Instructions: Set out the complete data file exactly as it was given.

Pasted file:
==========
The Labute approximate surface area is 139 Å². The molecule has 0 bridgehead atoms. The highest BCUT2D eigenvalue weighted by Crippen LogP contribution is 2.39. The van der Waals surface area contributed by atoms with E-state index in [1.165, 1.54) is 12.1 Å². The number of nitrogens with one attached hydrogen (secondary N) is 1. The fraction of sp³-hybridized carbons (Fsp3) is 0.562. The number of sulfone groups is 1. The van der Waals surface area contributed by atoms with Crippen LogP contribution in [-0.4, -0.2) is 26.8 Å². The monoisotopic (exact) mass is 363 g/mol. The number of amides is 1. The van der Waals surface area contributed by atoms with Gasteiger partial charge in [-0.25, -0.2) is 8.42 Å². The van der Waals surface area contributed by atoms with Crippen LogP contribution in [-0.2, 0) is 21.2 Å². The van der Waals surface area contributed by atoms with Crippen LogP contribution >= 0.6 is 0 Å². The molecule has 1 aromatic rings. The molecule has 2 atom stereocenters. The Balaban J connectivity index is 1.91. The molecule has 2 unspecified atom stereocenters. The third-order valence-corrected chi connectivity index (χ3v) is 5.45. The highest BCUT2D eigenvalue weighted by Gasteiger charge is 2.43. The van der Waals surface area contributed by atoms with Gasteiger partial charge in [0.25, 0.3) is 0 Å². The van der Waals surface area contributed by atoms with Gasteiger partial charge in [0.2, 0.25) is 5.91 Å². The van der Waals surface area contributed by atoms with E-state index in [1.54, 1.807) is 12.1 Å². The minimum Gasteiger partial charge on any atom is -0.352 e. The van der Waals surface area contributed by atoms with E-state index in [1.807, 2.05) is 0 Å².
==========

The Labute approximate surface area is 139 Å². The molecule has 0 bridgehead atoms. The highest BCUT2D eigenvalue weighted by Crippen LogP contribution is 2.39. The van der Waals surface area contributed by atoms with E-state index in [1.165, 1.54) is 12.1 Å². The number of nitrogens with one attached hydrogen (secondary N) is 1. The fraction of sp³-hybridized carbons (Fsp3) is 0.562. The number of sulfone groups is 1. The van der Waals surface area contributed by atoms with Crippen LogP contribution in [-0.4, -0.2) is 26.8 Å². The monoisotopic (exact) mass is 363 g/mol. The number of amides is 1. The van der Waals surface area contributed by atoms with Gasteiger partial charge in [-0.25, -0.2) is 8.42 Å². The van der Waals surface area contributed by atoms with Crippen LogP contribution in [-0.2, 0) is 21.2 Å². The van der Waals surface area contributed by atoms with Crippen LogP contribution >= 0.6 is 0 Å². The molecule has 1 aromatic rings. The molecule has 2 atom stereocenters. The Balaban J connectivity index is 1.91. The molecule has 2 unspecified atom stereocenters. The third-order valence-corrected chi connectivity index (χ3v) is 5.45. The highest BCUT2D eigenvalue weighted by Gasteiger charge is 2.43. The van der Waals surface area contributed by atoms with Gasteiger partial charge in [0.25, 0.3) is 0 Å². The van der Waals surface area contributed by atoms with Gasteiger partial charge in [0.2, 0.25) is 5.91 Å². The van der Waals surface area contributed by atoms with E-state index in [1.54, 1.807) is 12.1 Å². The minimum Gasteiger partial charge on any atom is -0.352 e. The van der Waals surface area contributed by atoms with E-state index in [1.807, 2.05) is 0 Å².